But all that being said, if someone wants to define Aarktica by a descriptor that is more about a feeling it inspires, that is absolutely fine and encouraged by me.
In your early years, you collaborated with the late LD Beghtol, a friend of mine. What was he like to work with, and what do you think you learned from working with him?
I met LD when I was 18 or 19 years old, through the NYC Indie Pop email list, which is kind of a funny thing to think about. It was right around the time 69 Love Songs came out, which had made him a minor celebrity, and he was looking for someone to back him up for a solo show he had scheduled. I had just moved to New York City and was up for anything in terms of finding musicians to play with, anything to start meeting people and making my way.
In a way, we were kind of the perfect oddball match. I was young and hungry, classically trained and played many instruments, into weird music, up to play whenever and wherever, and I didn’t really have the ego yet to need to control every little thing. LD was a bit older, had a lot of vision and experience, and enjoyed being the ringleader. He loved to surround himself with diverse and talented people that could help him execute his musical ideas, and he loved to make connections. “You know who you need to meet?….You would LOVE her,” or “Oh you don’t know so-and-so? You NEED to hear his new record. He’s AMAZING.” But above all else, I remember him just wanting to be an artist. “All I want is to make beautiful things,” he’d say. And that was something we had in common.
I became the guitarist in his band Flare, and remained for a good portion of its existence. And we of course became very close friends and were even roommates for a number of years, pioneering the Morgan L stop in Bushwick, Brooklyn several years before it became fit for any sane person to live there. There was always a place for him at the table at my family holidays in NJ, everyone loved him.
It should come as no surprise to anyone who knew him that LD was not always easy to work with. One of his mantras in Flare was “This is not a democracy.” But it was admirable that he had such a unique vision, and truthfully, he was mostly very open when I suggested something creatively. For someone who was uncompromising about what he wanted, he surely had a lot of trust in me, and I actually came up with a lot of my own parts in Flare. He’d say “I like it but… make it more Vini Reilly…” or “…play that same riff, but with more self-loathing” and somehow I always knew what he meant. I think we rarely butted heads because I knew Flare was *his* project and I considered myself there to make it what he wanted.
When I heard LD passed, I felt very sad because we hadn’t spoken in years. We’d had a series of falling outs that just were never repaired.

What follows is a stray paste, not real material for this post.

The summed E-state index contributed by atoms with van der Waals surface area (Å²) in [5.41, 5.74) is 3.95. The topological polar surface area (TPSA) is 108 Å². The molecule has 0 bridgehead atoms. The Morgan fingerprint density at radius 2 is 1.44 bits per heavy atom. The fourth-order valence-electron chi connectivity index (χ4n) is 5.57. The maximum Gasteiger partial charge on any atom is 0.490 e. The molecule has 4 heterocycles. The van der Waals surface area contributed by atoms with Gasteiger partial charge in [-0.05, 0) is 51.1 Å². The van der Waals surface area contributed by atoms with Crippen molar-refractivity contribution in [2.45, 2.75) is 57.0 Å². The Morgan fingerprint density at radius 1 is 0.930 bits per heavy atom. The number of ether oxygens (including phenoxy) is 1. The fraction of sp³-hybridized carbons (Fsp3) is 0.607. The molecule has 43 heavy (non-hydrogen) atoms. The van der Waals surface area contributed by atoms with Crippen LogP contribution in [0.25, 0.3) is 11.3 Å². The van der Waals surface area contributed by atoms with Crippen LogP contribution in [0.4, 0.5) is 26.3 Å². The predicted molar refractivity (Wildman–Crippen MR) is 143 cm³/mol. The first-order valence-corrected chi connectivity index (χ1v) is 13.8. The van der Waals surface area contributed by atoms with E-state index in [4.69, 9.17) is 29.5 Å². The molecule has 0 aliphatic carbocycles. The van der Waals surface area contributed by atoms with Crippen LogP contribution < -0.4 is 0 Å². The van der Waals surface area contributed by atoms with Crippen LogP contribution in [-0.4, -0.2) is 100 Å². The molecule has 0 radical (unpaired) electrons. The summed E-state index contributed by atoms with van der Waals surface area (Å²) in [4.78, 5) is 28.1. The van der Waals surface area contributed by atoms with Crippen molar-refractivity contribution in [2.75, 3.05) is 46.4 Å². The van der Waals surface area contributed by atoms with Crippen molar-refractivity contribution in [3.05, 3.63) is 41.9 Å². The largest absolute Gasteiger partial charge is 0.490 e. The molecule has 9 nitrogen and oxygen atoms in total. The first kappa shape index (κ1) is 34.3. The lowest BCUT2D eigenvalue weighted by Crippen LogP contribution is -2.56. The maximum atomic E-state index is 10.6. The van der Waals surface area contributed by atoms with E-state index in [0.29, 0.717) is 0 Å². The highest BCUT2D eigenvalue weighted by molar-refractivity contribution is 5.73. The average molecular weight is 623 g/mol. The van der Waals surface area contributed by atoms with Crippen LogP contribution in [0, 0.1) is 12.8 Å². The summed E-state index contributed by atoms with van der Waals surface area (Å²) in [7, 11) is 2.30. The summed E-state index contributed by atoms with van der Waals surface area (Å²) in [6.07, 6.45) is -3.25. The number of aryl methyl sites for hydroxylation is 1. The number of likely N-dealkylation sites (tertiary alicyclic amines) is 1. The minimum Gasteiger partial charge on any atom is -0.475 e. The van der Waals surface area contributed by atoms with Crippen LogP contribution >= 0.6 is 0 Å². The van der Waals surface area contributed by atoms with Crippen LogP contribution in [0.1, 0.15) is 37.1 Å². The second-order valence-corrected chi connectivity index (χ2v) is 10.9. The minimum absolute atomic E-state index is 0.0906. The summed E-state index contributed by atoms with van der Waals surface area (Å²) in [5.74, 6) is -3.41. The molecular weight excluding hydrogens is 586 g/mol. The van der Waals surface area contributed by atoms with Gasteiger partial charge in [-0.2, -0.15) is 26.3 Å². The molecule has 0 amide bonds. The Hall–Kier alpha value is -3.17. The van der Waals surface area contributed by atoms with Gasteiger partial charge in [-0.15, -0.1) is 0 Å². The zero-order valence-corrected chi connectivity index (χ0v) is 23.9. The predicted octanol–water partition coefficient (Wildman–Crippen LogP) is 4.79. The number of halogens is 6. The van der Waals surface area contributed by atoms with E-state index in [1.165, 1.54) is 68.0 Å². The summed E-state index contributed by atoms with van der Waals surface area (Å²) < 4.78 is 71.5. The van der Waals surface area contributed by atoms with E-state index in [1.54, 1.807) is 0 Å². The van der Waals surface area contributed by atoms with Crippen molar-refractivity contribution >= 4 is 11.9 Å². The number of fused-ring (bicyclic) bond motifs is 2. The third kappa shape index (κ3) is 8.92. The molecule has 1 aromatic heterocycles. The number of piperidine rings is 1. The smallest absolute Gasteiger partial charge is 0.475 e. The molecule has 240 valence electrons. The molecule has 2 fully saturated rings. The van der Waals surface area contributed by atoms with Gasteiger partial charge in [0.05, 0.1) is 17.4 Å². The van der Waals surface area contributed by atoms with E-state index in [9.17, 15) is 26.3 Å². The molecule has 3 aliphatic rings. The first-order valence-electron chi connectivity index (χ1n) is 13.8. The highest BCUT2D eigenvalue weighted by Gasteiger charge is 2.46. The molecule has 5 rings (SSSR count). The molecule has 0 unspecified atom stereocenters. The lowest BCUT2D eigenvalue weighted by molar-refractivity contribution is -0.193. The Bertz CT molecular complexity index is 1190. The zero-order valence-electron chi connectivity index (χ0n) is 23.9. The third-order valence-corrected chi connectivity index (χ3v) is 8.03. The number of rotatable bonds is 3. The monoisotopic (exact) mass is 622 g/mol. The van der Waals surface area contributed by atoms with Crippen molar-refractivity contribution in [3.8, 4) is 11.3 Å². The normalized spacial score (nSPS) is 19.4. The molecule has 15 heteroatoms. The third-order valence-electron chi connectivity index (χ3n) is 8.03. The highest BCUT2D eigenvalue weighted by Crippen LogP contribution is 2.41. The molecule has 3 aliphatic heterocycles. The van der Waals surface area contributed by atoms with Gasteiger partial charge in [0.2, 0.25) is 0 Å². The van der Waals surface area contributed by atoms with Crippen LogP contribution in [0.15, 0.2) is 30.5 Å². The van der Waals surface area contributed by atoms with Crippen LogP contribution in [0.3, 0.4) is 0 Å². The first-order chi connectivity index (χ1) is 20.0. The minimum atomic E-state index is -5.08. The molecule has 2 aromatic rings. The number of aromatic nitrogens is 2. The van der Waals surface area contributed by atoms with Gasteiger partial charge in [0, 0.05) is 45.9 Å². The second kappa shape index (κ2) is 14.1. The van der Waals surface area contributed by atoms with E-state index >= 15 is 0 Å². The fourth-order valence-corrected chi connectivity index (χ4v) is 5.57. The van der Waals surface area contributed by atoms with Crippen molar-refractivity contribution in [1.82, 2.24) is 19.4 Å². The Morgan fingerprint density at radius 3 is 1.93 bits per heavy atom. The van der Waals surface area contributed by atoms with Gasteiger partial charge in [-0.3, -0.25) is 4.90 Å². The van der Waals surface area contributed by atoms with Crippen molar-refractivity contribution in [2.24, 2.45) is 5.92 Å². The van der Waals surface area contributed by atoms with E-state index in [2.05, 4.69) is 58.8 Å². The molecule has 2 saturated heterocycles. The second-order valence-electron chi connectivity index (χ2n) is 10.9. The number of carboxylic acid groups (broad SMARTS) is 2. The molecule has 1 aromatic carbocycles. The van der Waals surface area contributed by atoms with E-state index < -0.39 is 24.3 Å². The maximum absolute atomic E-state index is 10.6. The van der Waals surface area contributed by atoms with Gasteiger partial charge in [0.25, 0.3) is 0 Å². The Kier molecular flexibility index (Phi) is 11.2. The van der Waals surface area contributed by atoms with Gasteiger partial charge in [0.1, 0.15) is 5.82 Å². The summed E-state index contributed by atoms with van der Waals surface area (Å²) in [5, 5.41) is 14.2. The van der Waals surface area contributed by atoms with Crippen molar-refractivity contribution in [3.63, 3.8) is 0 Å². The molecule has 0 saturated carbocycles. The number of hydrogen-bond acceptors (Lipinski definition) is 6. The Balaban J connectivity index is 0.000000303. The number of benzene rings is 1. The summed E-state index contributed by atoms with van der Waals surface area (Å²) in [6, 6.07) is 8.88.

I always had and still have a great amount of love and respect for LD. He was one of my most important musical mentors, and some of my proudest and most adventurous musical moments were with him and Flare. He was an extraordinarily intelligent, funny, creative and sensitive person. He introduced me to so much new music, art, literature. At his core, he was most happy turning people onto things that turned him on. I think that is one of the ways he connected with people. And through him I met many people that became lifelong friends, collaborators, etc.
We laughed a lot, we talked constantly. I got my real music education in the evenings, thanks to him (and Stephin Merritt and Dudley Klute), during so many nights poring over the jukebox selection at Dick’s Bar or The Phoenix (or the Lakeside Lounge, or…), and flowing snifters of Courvoisier. I was a rapt audience, always.
I was no stranger to the studio before I met LD, but the albums we made together — along with Charles Newman, Flare’s keyboardist and engineer/producer — informed my knowledge further about the process, from the inkling of a ukulele riff or a single written line, into a bombastic, orchestrated production. I think I learned how to be more visionary in that way from him, how to not be afraid to make something big, and equally, that a song or arrangement could sometimes be even more powerful if left to be small.
I also learned how important it is, as an artist, to believe in what you’re doing. He’d say “Flare is the best band in the world, why don’t people see that?” and I’d say “Really? You think so?” and he’d look at me like I was crazy and say “Yes, of course, you don’t think so?”